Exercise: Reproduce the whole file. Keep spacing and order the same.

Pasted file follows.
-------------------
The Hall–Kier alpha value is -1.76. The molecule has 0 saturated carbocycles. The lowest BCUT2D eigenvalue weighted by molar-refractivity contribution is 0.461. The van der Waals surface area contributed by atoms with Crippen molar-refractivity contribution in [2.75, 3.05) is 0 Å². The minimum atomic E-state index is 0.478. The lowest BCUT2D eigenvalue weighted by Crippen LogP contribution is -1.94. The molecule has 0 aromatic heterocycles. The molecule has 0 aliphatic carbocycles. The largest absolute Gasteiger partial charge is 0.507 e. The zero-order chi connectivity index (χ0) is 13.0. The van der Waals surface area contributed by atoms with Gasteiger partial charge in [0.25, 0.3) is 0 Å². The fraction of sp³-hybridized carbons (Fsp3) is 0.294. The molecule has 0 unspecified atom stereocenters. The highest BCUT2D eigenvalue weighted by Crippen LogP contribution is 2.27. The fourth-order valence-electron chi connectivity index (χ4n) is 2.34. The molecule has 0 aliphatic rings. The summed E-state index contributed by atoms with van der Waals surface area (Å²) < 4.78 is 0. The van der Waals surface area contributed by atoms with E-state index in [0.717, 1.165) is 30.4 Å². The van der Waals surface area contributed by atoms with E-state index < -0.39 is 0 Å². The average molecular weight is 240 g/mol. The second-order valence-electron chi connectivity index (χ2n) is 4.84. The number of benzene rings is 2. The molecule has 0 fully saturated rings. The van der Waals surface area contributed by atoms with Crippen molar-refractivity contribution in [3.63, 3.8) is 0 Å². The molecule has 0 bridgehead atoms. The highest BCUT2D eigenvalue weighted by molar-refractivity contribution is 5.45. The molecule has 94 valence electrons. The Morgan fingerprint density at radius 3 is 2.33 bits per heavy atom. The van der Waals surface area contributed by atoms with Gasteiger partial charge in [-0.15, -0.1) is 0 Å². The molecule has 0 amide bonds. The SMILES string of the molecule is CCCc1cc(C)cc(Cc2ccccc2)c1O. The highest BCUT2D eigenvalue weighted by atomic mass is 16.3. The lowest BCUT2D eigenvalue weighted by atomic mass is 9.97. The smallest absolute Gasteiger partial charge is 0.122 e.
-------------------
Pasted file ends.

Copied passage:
The Hall–Kier alpha value is -1.76. The molecule has 0 saturated carbocycles. The lowest BCUT2D eigenvalue weighted by molar-refractivity contribution is 0.461. The van der Waals surface area contributed by atoms with Crippen molar-refractivity contribution in [2.75, 3.05) is 0 Å². The minimum atomic E-state index is 0.478. The lowest BCUT2D eigenvalue weighted by Crippen LogP contribution is -1.94. The molecule has 0 aromatic heterocycles. The molecule has 0 aliphatic carbocycles. The largest absolute Gasteiger partial charge is 0.507 e. The zero-order chi connectivity index (χ0) is 13.0. The van der Waals surface area contributed by atoms with Gasteiger partial charge in [0.25, 0.3) is 0 Å². The fraction of sp³-hybridized carbons (Fsp3) is 0.294. The molecule has 0 unspecified atom stereocenters. The highest BCUT2D eigenvalue weighted by Crippen LogP contribution is 2.27. The fourth-order valence-electron chi connectivity index (χ4n) is 2.34. The molecule has 0 aliphatic rings. The summed E-state index contributed by atoms with van der Waals surface area (Å²) < 4.78 is 0. The van der Waals surface area contributed by atoms with E-state index in [0.717, 1.165) is 30.4 Å². The van der Waals surface area contributed by atoms with E-state index < -0.39 is 0 Å². The average molecular weight is 240 g/mol. The second-order valence-electron chi connectivity index (χ2n) is 4.84. The number of benzene rings is 2. The molecule has 0 fully saturated rings. The van der Waals surface area contributed by atoms with Crippen molar-refractivity contribution in [3.63, 3.8) is 0 Å². The molecule has 0 bridgehead atoms. The highest BCUT2D eigenvalue weighted by molar-refractivity contribution is 5.45. The molecule has 94 valence electrons. The Morgan fingerprint density at radius 3 is 2.33 bits per heavy atom. The van der Waals surface area contributed by atoms with Gasteiger partial charge in [-0.15, -0.1) is 0 Å². The molecule has 0 amide bonds. The SMILES string of the molecule is CCCc1cc(C)cc(Cc2ccccc2)c1O. The highest BCUT2D eigenvalue weighted by atomic mass is 16.3. The lowest BCUT2D eigenvalue weighted by atomic mass is 9.97. The smallest absolute Gasteiger partial charge is 0.122 e.